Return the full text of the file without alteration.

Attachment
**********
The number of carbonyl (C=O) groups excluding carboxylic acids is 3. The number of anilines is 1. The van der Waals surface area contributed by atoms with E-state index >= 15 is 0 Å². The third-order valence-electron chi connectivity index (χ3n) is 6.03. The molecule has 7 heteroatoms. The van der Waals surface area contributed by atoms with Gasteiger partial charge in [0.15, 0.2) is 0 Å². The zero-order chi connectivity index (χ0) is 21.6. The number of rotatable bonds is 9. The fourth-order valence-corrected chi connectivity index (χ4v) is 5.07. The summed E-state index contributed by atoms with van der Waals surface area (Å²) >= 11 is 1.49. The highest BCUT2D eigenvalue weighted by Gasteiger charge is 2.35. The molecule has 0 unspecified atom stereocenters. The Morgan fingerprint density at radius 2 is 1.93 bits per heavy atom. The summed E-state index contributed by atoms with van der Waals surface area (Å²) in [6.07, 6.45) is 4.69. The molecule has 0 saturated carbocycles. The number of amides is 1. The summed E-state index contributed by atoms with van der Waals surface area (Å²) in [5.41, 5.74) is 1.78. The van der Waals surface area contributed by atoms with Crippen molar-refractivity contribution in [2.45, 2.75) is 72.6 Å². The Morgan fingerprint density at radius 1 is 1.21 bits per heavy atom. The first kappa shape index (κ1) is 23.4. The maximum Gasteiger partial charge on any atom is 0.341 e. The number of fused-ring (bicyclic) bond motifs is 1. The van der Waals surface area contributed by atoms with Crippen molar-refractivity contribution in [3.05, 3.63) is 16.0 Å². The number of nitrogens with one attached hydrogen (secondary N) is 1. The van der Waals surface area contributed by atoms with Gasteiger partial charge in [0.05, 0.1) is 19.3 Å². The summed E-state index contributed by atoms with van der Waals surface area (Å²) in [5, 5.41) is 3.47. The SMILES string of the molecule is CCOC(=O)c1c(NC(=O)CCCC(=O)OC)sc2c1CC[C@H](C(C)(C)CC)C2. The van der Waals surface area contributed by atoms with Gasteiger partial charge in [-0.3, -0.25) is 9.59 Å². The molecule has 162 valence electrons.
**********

The number of carbonyl (C=O) groups excluding carboxylic acids is 3. The number of anilines is 1. The van der Waals surface area contributed by atoms with E-state index >= 15 is 0 Å². The third-order valence-electron chi connectivity index (χ3n) is 6.03. The molecule has 7 heteroatoms. The van der Waals surface area contributed by atoms with Gasteiger partial charge in [0.15, 0.2) is 0 Å². The zero-order chi connectivity index (χ0) is 21.6. The number of rotatable bonds is 9. The fourth-order valence-corrected chi connectivity index (χ4v) is 5.07. The summed E-state index contributed by atoms with van der Waals surface area (Å²) >= 11 is 1.49. The highest BCUT2D eigenvalue weighted by Gasteiger charge is 2.35. The molecule has 0 unspecified atom stereocenters. The Morgan fingerprint density at radius 2 is 1.93 bits per heavy atom. The summed E-state index contributed by atoms with van der Waals surface area (Å²) in [6.07, 6.45) is 4.69. The molecule has 0 saturated carbocycles. The number of amides is 1. The summed E-state index contributed by atoms with van der Waals surface area (Å²) in [5.41, 5.74) is 1.78. The van der Waals surface area contributed by atoms with Crippen molar-refractivity contribution in [2.45, 2.75) is 72.6 Å². The Morgan fingerprint density at radius 1 is 1.21 bits per heavy atom. The first kappa shape index (κ1) is 23.4. The maximum Gasteiger partial charge on any atom is 0.341 e. The number of fused-ring (bicyclic) bond motifs is 1. The van der Waals surface area contributed by atoms with Crippen molar-refractivity contribution in [3.05, 3.63) is 16.0 Å². The number of nitrogens with one attached hydrogen (secondary N) is 1. The van der Waals surface area contributed by atoms with Gasteiger partial charge in [0.05, 0.1) is 19.3 Å². The summed E-state index contributed by atoms with van der Waals surface area (Å²) in [5, 5.41) is 3.47. The SMILES string of the molecule is CCOC(=O)c1c(NC(=O)CCCC(=O)OC)sc2c1CC[C@H](C(C)(C)CC)C2. The van der Waals surface area contributed by atoms with Gasteiger partial charge in [-0.3, -0.25) is 9.59 Å². The molecule has 162 valence electrons.